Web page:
Anthony Kerin voiced concerns that the NDIS would not live up to its proposed benefit to the community and that the Federal Government is misleading “vulnerable Australians” in a bid to bolster re-election prospects.
The Productivity Commission’s report into disability care and support, released in August last year, estimated that “around 410,000 people” would receive funding support from the NDIS.
“Given that there are approximately four million people with disability and 2.6 million carers in the country… at a very early stage [the Government] needs to say exactly what [the NDIS is] going to cover, what it’s not going to cover and how many it’s going to cover, because there might be some disappointment if its built up to be bigger than it can be from a financial point of view,” said Kerin.
In a speech to the Grattan Institute in Melbourne on 11 April, Disability Reform Minister Jenny Macklin said the NDIS “would insure all Australians for the cost of care and support in the event of significant and permanent disability”.
She also announced that the scheme would be fast-tracked to mid-2013 before the next federal election and a year ahead of the Productivity Commission’s schedule, despite it still requiring a “vast amount of consultation”.
“This is a massive project and the last thing [the ALA] want is for it to be done in a haphazard fashion. You want to make sure it’s considered because it’s for the long-term benefit of Australians. It’s not about a short-term goal,” said Kerin.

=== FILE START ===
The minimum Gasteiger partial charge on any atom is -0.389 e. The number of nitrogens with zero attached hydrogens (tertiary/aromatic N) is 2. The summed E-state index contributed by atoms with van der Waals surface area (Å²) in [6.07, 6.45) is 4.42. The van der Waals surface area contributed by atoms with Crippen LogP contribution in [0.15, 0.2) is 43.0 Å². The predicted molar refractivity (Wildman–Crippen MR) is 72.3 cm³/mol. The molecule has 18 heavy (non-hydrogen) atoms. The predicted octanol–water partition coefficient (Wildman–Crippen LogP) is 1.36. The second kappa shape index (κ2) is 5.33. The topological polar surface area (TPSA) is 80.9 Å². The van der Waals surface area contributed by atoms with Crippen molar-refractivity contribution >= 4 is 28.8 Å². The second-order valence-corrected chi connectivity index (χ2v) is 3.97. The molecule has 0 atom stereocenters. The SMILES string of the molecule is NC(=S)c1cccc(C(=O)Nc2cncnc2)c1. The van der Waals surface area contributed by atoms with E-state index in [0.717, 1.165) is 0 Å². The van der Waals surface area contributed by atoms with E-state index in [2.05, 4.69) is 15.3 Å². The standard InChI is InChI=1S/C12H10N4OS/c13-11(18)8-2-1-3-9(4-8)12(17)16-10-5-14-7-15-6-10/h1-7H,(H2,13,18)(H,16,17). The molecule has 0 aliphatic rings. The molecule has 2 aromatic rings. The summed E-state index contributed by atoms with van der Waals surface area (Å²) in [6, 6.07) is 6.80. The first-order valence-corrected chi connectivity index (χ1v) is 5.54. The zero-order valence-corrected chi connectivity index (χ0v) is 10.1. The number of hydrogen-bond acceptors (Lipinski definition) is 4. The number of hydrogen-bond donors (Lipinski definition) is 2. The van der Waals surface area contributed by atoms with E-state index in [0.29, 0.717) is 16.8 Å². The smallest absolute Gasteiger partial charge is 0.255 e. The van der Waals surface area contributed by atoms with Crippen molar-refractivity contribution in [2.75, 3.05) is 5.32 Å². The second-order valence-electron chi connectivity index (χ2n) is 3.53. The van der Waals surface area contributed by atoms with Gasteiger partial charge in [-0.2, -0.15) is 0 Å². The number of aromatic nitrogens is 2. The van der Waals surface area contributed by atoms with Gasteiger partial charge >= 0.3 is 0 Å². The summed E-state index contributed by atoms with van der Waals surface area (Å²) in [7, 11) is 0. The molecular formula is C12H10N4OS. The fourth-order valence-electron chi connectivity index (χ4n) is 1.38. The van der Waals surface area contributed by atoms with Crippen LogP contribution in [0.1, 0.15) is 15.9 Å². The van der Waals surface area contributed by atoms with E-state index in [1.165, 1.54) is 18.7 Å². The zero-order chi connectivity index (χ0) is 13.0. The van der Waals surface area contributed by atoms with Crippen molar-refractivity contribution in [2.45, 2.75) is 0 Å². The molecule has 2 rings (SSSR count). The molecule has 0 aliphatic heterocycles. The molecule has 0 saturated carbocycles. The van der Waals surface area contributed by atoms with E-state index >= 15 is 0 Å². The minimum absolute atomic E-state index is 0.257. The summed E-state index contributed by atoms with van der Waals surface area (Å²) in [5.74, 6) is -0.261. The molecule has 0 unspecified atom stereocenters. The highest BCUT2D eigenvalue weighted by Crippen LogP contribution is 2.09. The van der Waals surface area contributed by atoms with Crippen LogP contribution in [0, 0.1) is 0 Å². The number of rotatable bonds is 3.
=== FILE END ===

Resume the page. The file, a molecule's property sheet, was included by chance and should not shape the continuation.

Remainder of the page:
“To suggest that every Australian with a disability under 65 years of age can expect to receive care would appear to require substantial funding beyond that mooted to date,” he said.
While he admitted that any NDIS that brings improvements would be “better than nothing”, Kerin warned there was “a lot of expectation in the disability sector” and growing apprehension.
“There are a lot of [disability group] rallies coming up around the country at the end of April,” he said.
“Also, [around] current issues of funding [in South Australia], where I’m from … the Local Government is trying to do something about it because you can’t wait a year, there are people in need right now.”
The NDIS was on the Council of Australian Governments’ (COAG) meeting agenda in Canberra on 13 April and Kerin said the ALA would consider what came out of the meeting as to how realistic the planned roll-out is.
Threat to common law
A green paper released in South Australia this month by the Motor Accident Commission suggested a move from a common law fault-based scheme to a no-fault scheme.
Kerin said the ALA believes this would ultimately slash common law rights for damages for injured people around the country, and that the proposed change is related to the National Injury Insurance Scheme, which is running in tandem with the NDIS.
“[The suggestion] came out of the blue. No one’s been consulted about it; you would have thought locally [the ALA] had an interest. Now it’s out for consultation,” said Kerin, adding that no-fault schemes “simply don’t work in the long term”.
“They cost too much; they don’t extend coverage after a time. It would delete benefits even more to sustain itself and it has a huge bureaucracy which costs a lot of money to run,” he said.
Kerin said the ALA had been liaising with disability advocacy groups and that the Federal and State Governments should do the same to ensure the concerns of people with disabilities are properly represented.
“People need to be vigilant in supporting the rights of people with [a] disability as set out under the Convention on the Rights of People with Disability. A rights-based approach should dictate policy development,” he said.
Kerin will take up the national presidency of the ALA in July this year.
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